If you like sweeter sparkling wine, two popular brands are Rosa Regale, $20, and Mamamango, $10.

Highest volumes of sales are generally among the lower-priced sparkling wines such as LaMarca Prosecco, Verdi Spumante, Cupcake Sparkling, Ruffino Sparkling, Freixinet and Barefoot Bubbly.

Vilarnau Brut Reserva, $15 and Vilarnau Rose Brut Reserva, $16, are delicious cavas made in the traditional méthode champenoise. And, adding a little nod to its Catalan roots, Vilarnau wraps the bottles to reflect the avant-garde imagery of Antoni Gaudí, with vibrant, colorful designs that make the bottle look like it costs so much more.

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Two types of flutes flank a tulip glass.

Glasses and gear:

For years the flute has been the standard for serving sparkling wine, but now there is a move to use tulip-shaped glasses. The flutes work well because you see the bubbles make a long trail from the bottom of the glass to the top. They encourage fizziness and development of bubbles. But they don’t leave any room to sniff the aroma. The wine is funneled to the back of your palate, creating a longer finish.

The tulip shape with a narrow base has other advantages. It directs the flow of wine onto the tip of the tongue, emphasizing the wine’s fresh fruitiness while tempering its high acidity and bringing out its aromas.

The coupe is wider and shallower, and almost never used for sparkling wine anymore. Bubbles are released too quickly. It is a nice vessel for dessert.

You can reseal the bottle if you don’t drink all the wine. There are devices that hold the carbonation in. They work by pushing in a plastic cork and clamping metal flaps over the lip of the bottle. In a pinch you could always cover the top with plastic wrap and hold it on with a rubber band. Always store leftover sparkling wine in the refrigerator.

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How to open a bottle of sparkling wine:

Be careful when opening a bottle of sparkling wine. The bubbles create a lot of force and can propel the cork out at a high speed.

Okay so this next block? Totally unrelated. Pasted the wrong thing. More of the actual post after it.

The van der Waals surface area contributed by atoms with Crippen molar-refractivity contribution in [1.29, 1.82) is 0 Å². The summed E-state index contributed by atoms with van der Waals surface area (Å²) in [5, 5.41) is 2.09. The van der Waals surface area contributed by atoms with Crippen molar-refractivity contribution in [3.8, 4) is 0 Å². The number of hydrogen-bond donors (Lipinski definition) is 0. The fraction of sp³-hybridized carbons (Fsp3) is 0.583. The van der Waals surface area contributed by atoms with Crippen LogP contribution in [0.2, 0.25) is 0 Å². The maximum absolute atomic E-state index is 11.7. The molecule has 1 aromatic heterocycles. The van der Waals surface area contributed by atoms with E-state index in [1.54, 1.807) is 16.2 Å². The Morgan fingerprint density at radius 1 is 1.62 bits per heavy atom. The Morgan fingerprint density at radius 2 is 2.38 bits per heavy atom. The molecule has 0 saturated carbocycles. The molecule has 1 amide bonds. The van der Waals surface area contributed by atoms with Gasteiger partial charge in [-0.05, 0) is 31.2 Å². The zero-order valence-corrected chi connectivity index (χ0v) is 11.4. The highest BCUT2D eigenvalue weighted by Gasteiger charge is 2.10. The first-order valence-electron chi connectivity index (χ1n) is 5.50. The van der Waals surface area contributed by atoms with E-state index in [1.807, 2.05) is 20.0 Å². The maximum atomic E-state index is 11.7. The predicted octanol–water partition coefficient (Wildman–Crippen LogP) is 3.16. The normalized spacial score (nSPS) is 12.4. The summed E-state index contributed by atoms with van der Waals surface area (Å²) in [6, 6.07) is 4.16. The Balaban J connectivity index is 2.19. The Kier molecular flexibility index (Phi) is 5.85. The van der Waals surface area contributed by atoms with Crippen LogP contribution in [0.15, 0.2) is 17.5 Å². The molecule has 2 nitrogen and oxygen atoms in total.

Remove top half of the foil, exposing the wire cage that holds the cork in place. The cage is called an agarfe.

Hold the cork down with one hand while using the other hand to twist the wire loop counter clockwise until the cage loosens.

Discard the wire and gently pull up the cork while twisting the bottle in the opposite direction until you get that satisfying “pop.” Never shake the bottle, never point it at someone else or yourself.

Cork and cage from a sparkling wine bottle.

Experts and show-offs use a technique known as sabering. It’s fun to watch, but I don’t recommend trying it. Start with a well-chilled bottle of sparkling wine. Remove the wire cage. Select your saber (a long, thin knife works just as well) and place it on one of the seams of the bottle, which should be facing you. Then quickly slide the tool along the seam all the way to the top of the neck, and hit that lower lip part of the bottle. That should break off the top part of the bottle and send out a rush of wine and bubbles.

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Sparkling wine from different regions:

Sparkling wine from the Champagne region of France is called Champagne. It is always made in the traditional method with a second fermentation in the bottle.

French producers outside of the Champagne region make plenty of excellent sparkling wine called crémants. These include Crémant de Bourgogne, Alsace, Loire and Limoux, among others, and are made with the same technique as Champagne but generally use regional grape varietals. 

Prosecco comes from northeast Italy, made from the glera grape. It is the fastest growing segment of the sparkling wine market. Prosecco is ranked either DOC or DOCG, with DOCG being the higher quality. These are good for sipping by themselves, or mixed in a cocktail. Usually medium acidity and fresh fruit flavors.

Trentodoc is another Italian region producing excellent sparkling wine. This area is Trentino-Alto Adige, a beautiful area of hillside vineyards in the foothills of the Dolomites, where crisp fruity chardonnay – and to a lesser extent pinot noir and blanc – is widely grown just for making traditional method fizz under the regional brand, Trentodoc. The result is something lovely, nutty, creamy and more overtly fruity than Champagne, as well as very good value.

South Africa produces Cap Classique, the term used to describe Champagne style traditional method fizz from the Western Cape. They usually are bolder than what you would find in classic Champagne.

Cava is the sparkler produced in Spain, and has long been popular in the United States. It usually is dry with citrus and apple flavors and medium acid. Traditional grapes used are macabeo, xarello and parellada. Cava is the source of fantastic value traditional method sparkling wine, loaded with all its appealing creamy, toasty characters.